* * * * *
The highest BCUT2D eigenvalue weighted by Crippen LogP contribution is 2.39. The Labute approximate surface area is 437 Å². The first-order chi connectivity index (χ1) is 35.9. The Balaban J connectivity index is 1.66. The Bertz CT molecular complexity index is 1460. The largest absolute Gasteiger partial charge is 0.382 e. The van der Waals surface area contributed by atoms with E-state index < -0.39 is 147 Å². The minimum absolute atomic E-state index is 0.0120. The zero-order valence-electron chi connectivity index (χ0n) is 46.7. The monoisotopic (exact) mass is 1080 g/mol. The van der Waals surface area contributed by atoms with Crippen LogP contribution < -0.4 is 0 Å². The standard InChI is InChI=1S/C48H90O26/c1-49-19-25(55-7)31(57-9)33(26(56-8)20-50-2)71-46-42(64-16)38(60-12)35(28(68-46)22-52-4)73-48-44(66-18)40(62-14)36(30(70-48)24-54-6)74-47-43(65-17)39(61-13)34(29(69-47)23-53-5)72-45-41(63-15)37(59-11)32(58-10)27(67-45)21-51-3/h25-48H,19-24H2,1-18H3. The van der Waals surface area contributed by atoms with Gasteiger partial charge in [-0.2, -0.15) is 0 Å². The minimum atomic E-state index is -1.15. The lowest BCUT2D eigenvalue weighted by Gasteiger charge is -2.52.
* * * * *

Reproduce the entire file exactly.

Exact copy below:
The highest BCUT2D eigenvalue weighted by Crippen LogP contribution is 2.39. The Labute approximate surface area is 437 Å². The first-order chi connectivity index (χ1) is 35.9. The Balaban J connectivity index is 1.66. The Bertz CT molecular complexity index is 1460. The largest absolute Gasteiger partial charge is 0.382 e. The van der Waals surface area contributed by atoms with E-state index < -0.39 is 147 Å². The minimum absolute atomic E-state index is 0.0120. The zero-order valence-electron chi connectivity index (χ0n) is 46.7. The monoisotopic (exact) mass is 1080 g/mol. The van der Waals surface area contributed by atoms with Crippen LogP contribution < -0.4 is 0 Å². The standard InChI is InChI=1S/C48H90O26/c1-49-19-25(55-7)31(57-9)33(26(56-8)20-50-2)71-46-42(64-16)38(60-12)35(28(68-46)22-52-4)73-48-44(66-18)40(62-14)36(30(70-48)24-54-6)74-47-43(65-17)39(61-13)34(29(69-47)23-53-5)72-45-41(63-15)37(59-11)32(58-10)27(67-45)21-51-3/h25-48H,19-24H2,1-18H3. The van der Waals surface area contributed by atoms with Gasteiger partial charge in [-0.2, -0.15) is 0 Å². The minimum atomic E-state index is -1.15. The lowest BCUT2D eigenvalue weighted by Gasteiger charge is -2.52.